Semi-Supervised Learning with Generative Adversarial Networks

arXiv: Machine Learning, Volume abs/1606.01583, 2016.

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REALFAKEgenerative modelZEROsemi supervisedMore(4+)
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The experiments in this paper were conducted with https://github.com/DoctorTeeth/supergan, which borrows heavily from https://github.com/carpedm20/DCGANtensorflow and which contains more details about the experimental setup

Abstract:

We extend Generative Adversarial Networks (GANs) to the semi-supervised context by forcing the discriminator network to output class labels. We train a generative model G and a discriminator D on a dataset with inputs belonging to one of N classes. At training time, D is made to predict which of N+1 classes the input belongs to, where an ...More

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Introduction
  • Work on generating images with Generative Adversarial Networks (GANs) has shown promising results (Goodfellow et al, 2014).
  • G is trained to maximize the probability that D makes a mistake, and D is trained to minimize that probability
  • Building on these ideas, one can generate good output samples using a cascade (Denton et al, 2015) of convolutional neural networks.
  • Using generative models on semi-supervised learning tasks is not a new idea - Kingma et al (2014) expand work on variational generative techniques (Kingma & Welling, 2013; Rezende et al, 2014) to do just that.
  • The CatGAN (Springenberg, 2015) modifies the objective function to take into account mutual information between observed examples and their
Highlights
  • Work on generating images with Generative Adversarial Networks (GANs) has shown promising results (Goodfellow et al, 2014)
  • We describe a novel extension to Generative Adversarial Networks that allows them to learn a generative model and a classifier simultaneously
  • We demonstrate that SGAN can significantly improve the quality of the generated samples and reduce training times for the generator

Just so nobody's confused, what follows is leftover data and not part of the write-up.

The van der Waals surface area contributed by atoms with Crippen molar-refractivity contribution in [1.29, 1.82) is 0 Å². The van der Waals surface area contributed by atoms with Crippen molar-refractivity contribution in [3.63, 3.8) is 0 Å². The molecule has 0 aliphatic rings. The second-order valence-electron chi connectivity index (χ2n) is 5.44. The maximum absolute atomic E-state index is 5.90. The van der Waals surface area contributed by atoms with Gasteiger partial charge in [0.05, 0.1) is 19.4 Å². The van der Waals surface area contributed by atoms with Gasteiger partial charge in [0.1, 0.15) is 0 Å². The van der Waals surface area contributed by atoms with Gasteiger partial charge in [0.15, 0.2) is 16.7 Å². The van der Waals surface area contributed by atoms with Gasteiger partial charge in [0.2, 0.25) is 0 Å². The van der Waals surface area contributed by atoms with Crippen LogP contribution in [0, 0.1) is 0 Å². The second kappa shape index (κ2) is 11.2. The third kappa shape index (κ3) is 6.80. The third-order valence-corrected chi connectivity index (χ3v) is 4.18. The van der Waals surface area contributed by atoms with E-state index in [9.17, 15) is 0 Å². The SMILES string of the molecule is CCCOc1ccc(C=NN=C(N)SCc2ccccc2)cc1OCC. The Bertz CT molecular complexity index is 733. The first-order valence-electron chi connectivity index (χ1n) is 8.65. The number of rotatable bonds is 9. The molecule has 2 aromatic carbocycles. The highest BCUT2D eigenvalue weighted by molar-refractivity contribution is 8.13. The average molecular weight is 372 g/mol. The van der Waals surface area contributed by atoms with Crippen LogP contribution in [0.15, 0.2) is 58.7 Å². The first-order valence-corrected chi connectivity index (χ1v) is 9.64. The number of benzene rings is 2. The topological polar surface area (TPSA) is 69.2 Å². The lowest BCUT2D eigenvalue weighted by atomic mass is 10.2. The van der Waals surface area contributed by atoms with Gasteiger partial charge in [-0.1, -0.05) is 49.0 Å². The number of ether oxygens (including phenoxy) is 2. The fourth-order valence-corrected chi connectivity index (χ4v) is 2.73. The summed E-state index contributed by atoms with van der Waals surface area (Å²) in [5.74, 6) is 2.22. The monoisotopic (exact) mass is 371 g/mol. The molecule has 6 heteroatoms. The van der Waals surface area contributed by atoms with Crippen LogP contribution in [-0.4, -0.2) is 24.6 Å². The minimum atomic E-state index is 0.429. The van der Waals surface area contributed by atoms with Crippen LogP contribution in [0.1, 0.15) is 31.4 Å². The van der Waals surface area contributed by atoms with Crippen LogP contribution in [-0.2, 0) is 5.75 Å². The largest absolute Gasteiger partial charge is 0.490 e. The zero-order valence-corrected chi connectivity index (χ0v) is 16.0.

• The experiments in this paper were conducted with https://github.com/DoctorTeeth/supergan, which borrows heavily from https://github.com/carpedm20/DCGANtensorflow and which contains more details about the experimental setup
  • We conducted experiments on MNIST to see whether the classifier component of the SGAN would perform better than an isolated classifier on restricted training sets
  • Note that the second configuration is semantically identical to a normal Generative Adversarial Networks
Results
  • The experiments in this paper were conducted with https://github.com/DoctorTeeth/supergan, which borrows heavily from https://github.com/carpedm20/DCGANtensorflow and which contains more details about the experimental setup.
  • The authors conducted experiments on MNIST to see whether the classifier component of the SGAN would perform better than an isolated classifier on restricted training sets.
  • The authors ran experiments on the MNIST dataset (LeCun et al, 1998) to determine whether an SGAN would result in better generative samples than a regular GAN.
  • The SGAN outputs are significantly more clear than the GAN outputs
  • This seemed to hold true across different initializations and network architectures, but it is
Conclusion
  • Conclusion and Future

    Work

    The authors are excited to explore the following related ideas: